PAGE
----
JUST when the great drama of the Brexit day seemed to be the novel sight of MPs freestyling their way through a series of indicative votes, Theresa May played what must be the last card left in her desperately weak hand: she would resign if MPs backed her deal.

It changed everything - and yet it left everything still chaotically up in the air and no obvious conclusion in sight.

Tory hardliners, who just weeks ago condemned her to the biggest defeat in Parliamentary history, began to fall in behind her, hoping they could install one of their own as her replacement to lead the second stage of Brexit. The two early favourites are Michael Gove and Boris Johnson, although early favourites rarely succeed, as Michael Heseltine in 1991 and Michael Portillo in 2001 discovered. Watch Dominic Raab or Matthew Hancock as the dark horses.

But then the Democratic Unionists said they could never back the deal because of the backstop, and so the numbers still don’t seem to add up for Mrs May. She may try and force the Speaker to give her a third meaningful vote in the hope of a miracle, but she could end up weaker than ever, clinging to power that she no longer wants, with no authority and with the rudderless, leaderless country drifting, all at sea.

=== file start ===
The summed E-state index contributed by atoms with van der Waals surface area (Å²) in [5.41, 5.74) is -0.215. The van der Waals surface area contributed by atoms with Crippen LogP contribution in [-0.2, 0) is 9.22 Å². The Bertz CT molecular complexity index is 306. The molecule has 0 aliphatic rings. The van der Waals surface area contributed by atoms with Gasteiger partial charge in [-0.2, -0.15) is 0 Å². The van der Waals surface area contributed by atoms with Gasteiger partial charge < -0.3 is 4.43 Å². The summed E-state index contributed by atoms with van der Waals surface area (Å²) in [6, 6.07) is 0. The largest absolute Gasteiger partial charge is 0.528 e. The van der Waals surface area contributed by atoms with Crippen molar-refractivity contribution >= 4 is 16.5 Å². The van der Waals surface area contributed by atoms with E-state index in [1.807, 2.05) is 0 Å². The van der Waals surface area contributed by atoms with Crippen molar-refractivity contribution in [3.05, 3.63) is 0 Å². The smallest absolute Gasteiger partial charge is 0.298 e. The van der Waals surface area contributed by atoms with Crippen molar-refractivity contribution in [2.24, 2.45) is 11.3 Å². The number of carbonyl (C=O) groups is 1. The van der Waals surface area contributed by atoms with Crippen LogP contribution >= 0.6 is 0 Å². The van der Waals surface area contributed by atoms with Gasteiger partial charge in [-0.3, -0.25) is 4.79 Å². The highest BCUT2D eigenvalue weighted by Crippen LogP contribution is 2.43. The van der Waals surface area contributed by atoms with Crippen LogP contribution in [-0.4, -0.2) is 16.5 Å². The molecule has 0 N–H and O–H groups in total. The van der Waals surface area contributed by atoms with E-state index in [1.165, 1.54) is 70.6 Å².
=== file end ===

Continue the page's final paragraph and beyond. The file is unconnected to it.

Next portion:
The results of the indicative votes also left the nation utterly becalmed. They were spectacularly inconclusive. There were no majorities in favour of anything, although it could be argued that the hardest Brexit was the most decisively defeated and the closest to victory was the softest Brexit of a customs union.

The motion pioneered by Sedgefield MP Phil Wilson, which would lead to a second referendum, was the most popular, but it was 27 votes shy of being approved.

The MPs will have another go on Monday, but neither of their leading motions offers a way through the immediate impasse.

Mrs May’s deal still looks unpassable, no-deal is still no go, a second referendum is still not possible, MPs can still not agree on anything, the country is still not moving forward.

So an extension to Article 50 now looks likely, possibly until April 2020 which means we will take part in May’s Euro-election. If she were brave, Mrs May would add a confirmatory referendum to get her deal over the line, but a general election is probably yesterday’s only winner.